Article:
Status: Sisolak signed an executive order creating an advisory council to create the Cannabis Compliance Board on Jan. 25, charged with studying issues related to marijuana banking, public consumption lounges and state marijuana regulations within the Nevada Department of Taxation. A bill creating a Cannabis Advisory Commission and a separate compliance board, AB533, passed the Legislature and was signed by Sisolak on June 12.
Expand voting access
Promise: Said he would work with legislators to “expand early voting and to implement same-day voter registration.”
Status: Lawmakers approved Assembly Speaker Jason Frierson’s AB345 on largely party lines, which sets forth a process for same-day voter registration during elections and during the early voting period. While the bill allows county clerks to extend early voting hours if they wish, lawmakers did not end up passing any legislation extending the normal two-week early voting period. AB345 does allow county election officials to extend early voting hours after the initial set of hours have been published.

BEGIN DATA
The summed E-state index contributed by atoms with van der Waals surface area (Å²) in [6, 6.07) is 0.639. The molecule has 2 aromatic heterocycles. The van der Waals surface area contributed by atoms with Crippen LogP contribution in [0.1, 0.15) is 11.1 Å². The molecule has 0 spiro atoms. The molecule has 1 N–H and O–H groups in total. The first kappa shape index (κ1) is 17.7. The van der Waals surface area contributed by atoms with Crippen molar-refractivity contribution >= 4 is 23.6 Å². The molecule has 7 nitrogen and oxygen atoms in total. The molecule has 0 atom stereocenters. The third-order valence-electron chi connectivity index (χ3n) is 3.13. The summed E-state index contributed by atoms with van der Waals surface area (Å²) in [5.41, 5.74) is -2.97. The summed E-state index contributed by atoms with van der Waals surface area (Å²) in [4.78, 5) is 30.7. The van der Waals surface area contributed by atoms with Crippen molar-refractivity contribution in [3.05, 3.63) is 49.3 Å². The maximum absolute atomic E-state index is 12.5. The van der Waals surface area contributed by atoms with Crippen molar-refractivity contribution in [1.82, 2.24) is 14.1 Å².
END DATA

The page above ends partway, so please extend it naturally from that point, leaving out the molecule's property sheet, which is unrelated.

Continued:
Constitutional amendment on campaign finance
Promise: Sisolak announced a series of “transparency and ethics reforms” during the primary election that included supporting a federal constitutional amendment to overturn the U.S. Supreme Court’s decision in Citizens United v. F.E.C. which “opened the door for dark money to flood into our elections without accountability. “